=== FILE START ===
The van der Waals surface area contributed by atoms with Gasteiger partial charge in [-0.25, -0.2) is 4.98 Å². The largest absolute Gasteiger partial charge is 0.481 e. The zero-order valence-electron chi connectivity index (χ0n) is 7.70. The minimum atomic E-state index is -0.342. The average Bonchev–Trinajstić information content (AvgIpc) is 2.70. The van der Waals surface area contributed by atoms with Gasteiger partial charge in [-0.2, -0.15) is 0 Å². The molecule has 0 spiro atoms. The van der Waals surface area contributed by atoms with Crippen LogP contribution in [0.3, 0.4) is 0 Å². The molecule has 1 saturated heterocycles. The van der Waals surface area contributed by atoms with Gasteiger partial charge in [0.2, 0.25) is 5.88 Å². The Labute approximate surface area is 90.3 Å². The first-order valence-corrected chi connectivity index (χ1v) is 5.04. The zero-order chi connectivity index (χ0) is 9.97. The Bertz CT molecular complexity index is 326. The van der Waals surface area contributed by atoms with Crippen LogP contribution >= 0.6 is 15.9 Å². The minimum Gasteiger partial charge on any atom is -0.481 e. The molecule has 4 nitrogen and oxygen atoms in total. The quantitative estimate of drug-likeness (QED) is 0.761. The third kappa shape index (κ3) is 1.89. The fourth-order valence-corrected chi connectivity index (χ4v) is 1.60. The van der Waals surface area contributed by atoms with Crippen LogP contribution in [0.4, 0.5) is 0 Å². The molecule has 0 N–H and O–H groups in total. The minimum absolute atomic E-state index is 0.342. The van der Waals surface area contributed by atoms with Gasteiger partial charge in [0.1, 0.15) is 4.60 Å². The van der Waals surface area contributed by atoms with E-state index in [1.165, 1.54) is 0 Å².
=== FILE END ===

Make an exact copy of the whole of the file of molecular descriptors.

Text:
The van der Waals surface area contributed by atoms with Gasteiger partial charge in [-0.25, -0.2) is 4.98 Å². The largest absolute Gasteiger partial charge is 0.481 e. The zero-order valence-electron chi connectivity index (χ0n) is 7.70. The minimum atomic E-state index is -0.342. The average Bonchev–Trinajstić information content (AvgIpc) is 2.70. The van der Waals surface area contributed by atoms with Gasteiger partial charge in [-0.2, -0.15) is 0 Å². The molecule has 0 spiro atoms. The van der Waals surface area contributed by atoms with Crippen LogP contribution in [0.3, 0.4) is 0 Å². The molecule has 1 saturated heterocycles. The van der Waals surface area contributed by atoms with Gasteiger partial charge in [0.2, 0.25) is 5.88 Å². The Labute approximate surface area is 90.3 Å². The first-order valence-corrected chi connectivity index (χ1v) is 5.04. The zero-order chi connectivity index (χ0) is 9.97. The Bertz CT molecular complexity index is 326. The van der Waals surface area contributed by atoms with Crippen LogP contribution >= 0.6 is 15.9 Å². The minimum Gasteiger partial charge on any atom is -0.481 e. The molecule has 4 nitrogen and oxygen atoms in total. The quantitative estimate of drug-likeness (QED) is 0.761. The third kappa shape index (κ3) is 1.89. The fourth-order valence-corrected chi connectivity index (χ4v) is 1.60. The van der Waals surface area contributed by atoms with Crippen LogP contribution in [0.4, 0.5) is 0 Å². The molecule has 0 N–H and O–H groups in total. The minimum absolute atomic E-state index is 0.342. The van der Waals surface area contributed by atoms with Gasteiger partial charge in [0.1, 0.15) is 4.60 Å². The van der Waals surface area contributed by atoms with E-state index in [1.165, 1.54) is 0 Å².